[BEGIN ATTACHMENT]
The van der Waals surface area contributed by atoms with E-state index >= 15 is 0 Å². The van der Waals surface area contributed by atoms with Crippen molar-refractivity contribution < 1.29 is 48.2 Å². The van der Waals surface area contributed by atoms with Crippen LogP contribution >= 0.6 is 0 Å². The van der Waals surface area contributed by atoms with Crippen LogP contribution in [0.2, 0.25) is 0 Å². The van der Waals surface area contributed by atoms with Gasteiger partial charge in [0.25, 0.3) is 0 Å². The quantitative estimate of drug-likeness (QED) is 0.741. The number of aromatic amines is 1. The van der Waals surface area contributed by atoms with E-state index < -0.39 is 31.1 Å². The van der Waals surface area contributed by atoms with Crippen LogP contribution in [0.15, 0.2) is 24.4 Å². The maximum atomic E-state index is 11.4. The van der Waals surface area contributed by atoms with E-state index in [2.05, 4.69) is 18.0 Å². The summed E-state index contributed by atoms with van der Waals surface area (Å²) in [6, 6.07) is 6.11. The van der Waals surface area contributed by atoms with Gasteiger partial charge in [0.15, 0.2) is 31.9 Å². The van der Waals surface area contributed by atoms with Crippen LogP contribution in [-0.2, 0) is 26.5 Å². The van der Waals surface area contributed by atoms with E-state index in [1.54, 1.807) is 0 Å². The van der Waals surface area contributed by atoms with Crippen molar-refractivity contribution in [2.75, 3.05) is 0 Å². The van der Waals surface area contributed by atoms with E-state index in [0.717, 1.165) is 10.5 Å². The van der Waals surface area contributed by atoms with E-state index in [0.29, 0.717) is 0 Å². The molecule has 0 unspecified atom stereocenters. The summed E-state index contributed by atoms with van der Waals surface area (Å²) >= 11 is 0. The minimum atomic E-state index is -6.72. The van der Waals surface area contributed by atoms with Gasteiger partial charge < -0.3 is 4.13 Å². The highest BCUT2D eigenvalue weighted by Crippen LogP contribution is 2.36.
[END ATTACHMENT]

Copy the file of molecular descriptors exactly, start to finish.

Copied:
The van der Waals surface area contributed by atoms with E-state index >= 15 is 0 Å². The van der Waals surface area contributed by atoms with Crippen molar-refractivity contribution < 1.29 is 48.2 Å². The van der Waals surface area contributed by atoms with Crippen LogP contribution >= 0.6 is 0 Å². The van der Waals surface area contributed by atoms with Crippen LogP contribution in [0.2, 0.25) is 0 Å². The van der Waals surface area contributed by atoms with Gasteiger partial charge in [0.25, 0.3) is 0 Å². The quantitative estimate of drug-likeness (QED) is 0.741. The number of aromatic amines is 1. The van der Waals surface area contributed by atoms with E-state index < -0.39 is 31.1 Å². The van der Waals surface area contributed by atoms with Crippen LogP contribution in [0.15, 0.2) is 24.4 Å². The maximum atomic E-state index is 11.4. The van der Waals surface area contributed by atoms with E-state index in [2.05, 4.69) is 18.0 Å². The summed E-state index contributed by atoms with van der Waals surface area (Å²) in [6, 6.07) is 6.11. The van der Waals surface area contributed by atoms with Gasteiger partial charge in [0.15, 0.2) is 31.9 Å². The van der Waals surface area contributed by atoms with Crippen LogP contribution in [-0.2, 0) is 26.5 Å². The van der Waals surface area contributed by atoms with E-state index in [1.54, 1.807) is 0 Å². The van der Waals surface area contributed by atoms with Crippen molar-refractivity contribution in [2.75, 3.05) is 0 Å². The van der Waals surface area contributed by atoms with E-state index in [0.717, 1.165) is 10.5 Å². The van der Waals surface area contributed by atoms with E-state index in [0.29, 0.717) is 0 Å². The molecule has 0 unspecified atom stereocenters. The summed E-state index contributed by atoms with van der Waals surface area (Å²) >= 11 is 0. The minimum atomic E-state index is -6.72. The van der Waals surface area contributed by atoms with Gasteiger partial charge < -0.3 is 4.13 Å². The highest BCUT2D eigenvalue weighted by Crippen LogP contribution is 2.36.